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I am studying Probability theory and came to this exercise :

Let $U,V$ be independent uniform random variables over $[0,1]$. Show that $X:=\cos(2\pi V)\sqrt{-2\ln U}$ and $Y:=\sin(2\pi V)\sqrt{-2\ln U}$ are independent random variable which are normal distribution $N(0,1)$.

The proof is given in the textbook and uses the transfert theorem. And therefore, the probability density function of $X,Y$ are deducted from the Jacobian of the transformation.

My question is : Is this the usual method to solve such problems ? Could we use instead the cumulative distribution function or the characteristic function ? Or any other trick ?

Thanks for your help

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Each of these three methods is useful, the one to adopt in a given situation depends on (one's taste and on) the specifics of the problem. –  Did Jan 20 '13 at 9:10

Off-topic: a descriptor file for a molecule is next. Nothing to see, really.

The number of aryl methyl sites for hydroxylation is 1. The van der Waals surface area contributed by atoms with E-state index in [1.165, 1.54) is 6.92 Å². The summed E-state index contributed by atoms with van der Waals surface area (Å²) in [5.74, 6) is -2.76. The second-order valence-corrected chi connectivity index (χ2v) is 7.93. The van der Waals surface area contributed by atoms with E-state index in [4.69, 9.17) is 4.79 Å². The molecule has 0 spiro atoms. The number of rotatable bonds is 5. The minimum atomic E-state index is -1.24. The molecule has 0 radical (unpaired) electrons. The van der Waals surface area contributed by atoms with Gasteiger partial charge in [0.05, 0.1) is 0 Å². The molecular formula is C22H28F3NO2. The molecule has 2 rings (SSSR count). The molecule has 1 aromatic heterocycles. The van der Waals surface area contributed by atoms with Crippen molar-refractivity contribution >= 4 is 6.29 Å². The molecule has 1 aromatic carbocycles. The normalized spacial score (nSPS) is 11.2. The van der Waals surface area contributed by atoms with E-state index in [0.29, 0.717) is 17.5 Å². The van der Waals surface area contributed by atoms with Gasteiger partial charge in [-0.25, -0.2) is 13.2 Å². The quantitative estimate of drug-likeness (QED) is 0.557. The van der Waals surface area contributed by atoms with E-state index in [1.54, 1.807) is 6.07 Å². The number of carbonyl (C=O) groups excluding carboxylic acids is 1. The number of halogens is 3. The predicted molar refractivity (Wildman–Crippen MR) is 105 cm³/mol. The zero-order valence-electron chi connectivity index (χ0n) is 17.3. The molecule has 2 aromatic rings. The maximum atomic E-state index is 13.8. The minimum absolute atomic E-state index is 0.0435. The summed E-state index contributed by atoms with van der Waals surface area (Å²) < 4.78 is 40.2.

Ok thanks, I think that's the kind of reflexes that are acquired with experience –  Alan Simonin Jan 20 '13 at 18:34
    
I wonder what "transfert" means.... –  Byron Schmuland Jan 21 '13 at 0:49
    
I didn't find a translation for that, it is called "Théorème du transfert" in french. $\mathbb E\left[\varphi(X)\right] \stackrel{\text{déf.}}{=} \int_\Omega \varphi \big(X(\omega)\big) \mathbb{P}(\mathrm d\omega) = \int_\mathbb{R} \varphi(x) \mathbb P_X(\mathrm dx)$ –  Alan Simonin Jan 21 '13 at 0:55
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